You need to build 6 forts as quickly as possible, and use 3 barracks to generate the troops. You are warned of a "distant battle" in the FIRST YEAR of your arrival in Egypt ! Fending off the early invasions is the most challenging aspect of this scenario.
During the development of your city, Rome will make requests of weapons and marble, sometimes in significant quantities. You will also be asked to defend nearby Roman cities. These requests are an interesting design feature that Mr. Farrell incorporated into the scenario to represent the historical growing animosity between Marc Antony and Octavian. Octavian's requests are his subtle way of weakening Antony's position in the Triumvirate II. These requests should not be taken lightly; especially in the later years when you are asked to defend other cities while hostile armies are marching on you !! Once again, don't hesitate to build plenty of walls and towers, since they will prove their worth.
There are some other events that occur. Worker wages will rise and fall. Storms will effect outside trade. There is also a Gladiator revolt, but in order to save some surprise I won't tell you the year (and this revolt is NOT mentioned in Mr. Farrell's scenario notes file).
[Edited on 09/08/05 @ 03:05 PM]
The first attack comes from an area whereby you must build a bridge for the armies to attack your city, for me, this is always a drawback unless by that time you would have been required to have built the bridge already (to complete a request where the only place you can get those items is in that area for example).
Starting funds of 25K. 40 for all ratings, except favor, which is 0. You need to send armies for two small forces (one legionaire outfit is more than enough) and the requests are generally minor. I suppose zero favor was for the storyline, while 100 is achievable within the first winnable year, which seems at odds. Overall the military was done alright, but the balance for the rest of the map is non-existant.
Based on actual events, it is more of a re-creation, but still, good overall.
Map Design: 5
A nice looking map, typical of those maps by Farrell.
Pretty good here.
This is the 4th map by Farrell I have tried (this and the three part Sulla series), and all have some characteristics in common. They all start with a huge amount of money (up to 40K) which makes the financial aspect pretty much moot. They all have beautiful maps, with large amounts of natives (this was the only one where a mission post could be built however) but also lots and lots of water/streams, rocks and trees. While these add to the map design, the battles become trivial with javelin forts (I never needed anything but a few javelin forts in all the maps) as the armies have to single file snake into your waiting javelin armies. This map had one exception in that the second attack was large enough and early enough that it at least, was not trivial (although again 25 javelin men were enough, but hard to get so early in the game). They all require mid to very low ratings. As a result they are all easy to finish from a city building perspective. Difficulty of this map, 7 out of 10 due to one large attack early. I played most of the maps time at 100% speed waiting for peace to be reached as all the other aspects were (essentially) met within the first few years. I used the one land trade route, and opened up one sea trade route to let the natives buy marble, but never built a dock as everything you need can amply be found in the province.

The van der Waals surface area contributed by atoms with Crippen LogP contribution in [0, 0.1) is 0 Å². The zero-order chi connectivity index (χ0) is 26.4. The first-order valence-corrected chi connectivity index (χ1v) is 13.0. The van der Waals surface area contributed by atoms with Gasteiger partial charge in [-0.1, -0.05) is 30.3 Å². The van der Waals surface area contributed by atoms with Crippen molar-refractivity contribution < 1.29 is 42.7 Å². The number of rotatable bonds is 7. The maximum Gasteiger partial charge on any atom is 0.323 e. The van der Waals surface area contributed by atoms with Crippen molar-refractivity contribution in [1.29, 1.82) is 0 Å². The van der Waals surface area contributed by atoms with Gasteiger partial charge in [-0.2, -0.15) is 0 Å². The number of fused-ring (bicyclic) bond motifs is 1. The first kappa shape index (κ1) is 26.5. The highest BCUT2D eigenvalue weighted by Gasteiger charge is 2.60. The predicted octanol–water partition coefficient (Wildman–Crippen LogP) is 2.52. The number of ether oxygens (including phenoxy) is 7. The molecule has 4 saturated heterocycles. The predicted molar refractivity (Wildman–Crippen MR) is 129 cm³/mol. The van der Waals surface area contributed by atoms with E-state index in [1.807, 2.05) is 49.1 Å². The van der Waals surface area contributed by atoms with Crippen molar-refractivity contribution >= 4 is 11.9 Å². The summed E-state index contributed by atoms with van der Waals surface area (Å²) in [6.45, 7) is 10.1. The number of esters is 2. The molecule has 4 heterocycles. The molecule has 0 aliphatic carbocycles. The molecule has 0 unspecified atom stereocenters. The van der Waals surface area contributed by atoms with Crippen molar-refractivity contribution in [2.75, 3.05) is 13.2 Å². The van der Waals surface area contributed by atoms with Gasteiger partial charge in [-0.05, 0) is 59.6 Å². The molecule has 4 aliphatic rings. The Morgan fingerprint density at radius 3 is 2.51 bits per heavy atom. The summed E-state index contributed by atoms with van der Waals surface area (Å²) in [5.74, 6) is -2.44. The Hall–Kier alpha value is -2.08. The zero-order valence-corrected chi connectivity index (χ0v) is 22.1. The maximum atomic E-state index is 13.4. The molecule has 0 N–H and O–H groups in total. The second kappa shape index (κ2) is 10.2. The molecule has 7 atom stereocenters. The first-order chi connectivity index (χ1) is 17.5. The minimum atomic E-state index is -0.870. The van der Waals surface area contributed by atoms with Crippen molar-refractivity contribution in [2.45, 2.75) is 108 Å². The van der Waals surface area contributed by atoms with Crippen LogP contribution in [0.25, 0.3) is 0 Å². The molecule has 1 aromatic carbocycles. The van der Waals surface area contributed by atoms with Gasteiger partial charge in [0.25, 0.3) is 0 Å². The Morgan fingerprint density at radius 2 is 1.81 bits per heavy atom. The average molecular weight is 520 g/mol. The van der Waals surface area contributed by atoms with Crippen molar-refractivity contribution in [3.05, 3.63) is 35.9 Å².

[Edited on 10/02/05 @ 05:15 PM]
Can become too easy, too much money to start with (my opinion)
No real challenge in the economic part (maybe higher culture and/or prosperity), the military is rather fun
I liked the idea :)
Map Design: 5
This one is nice, very nice
Wow, just wow! I like the trilogy idea, I hail your effort
The trilogy (pompei/marc antoniu/julius caesar) is a very good idea, the only drawback is that economic part is too easy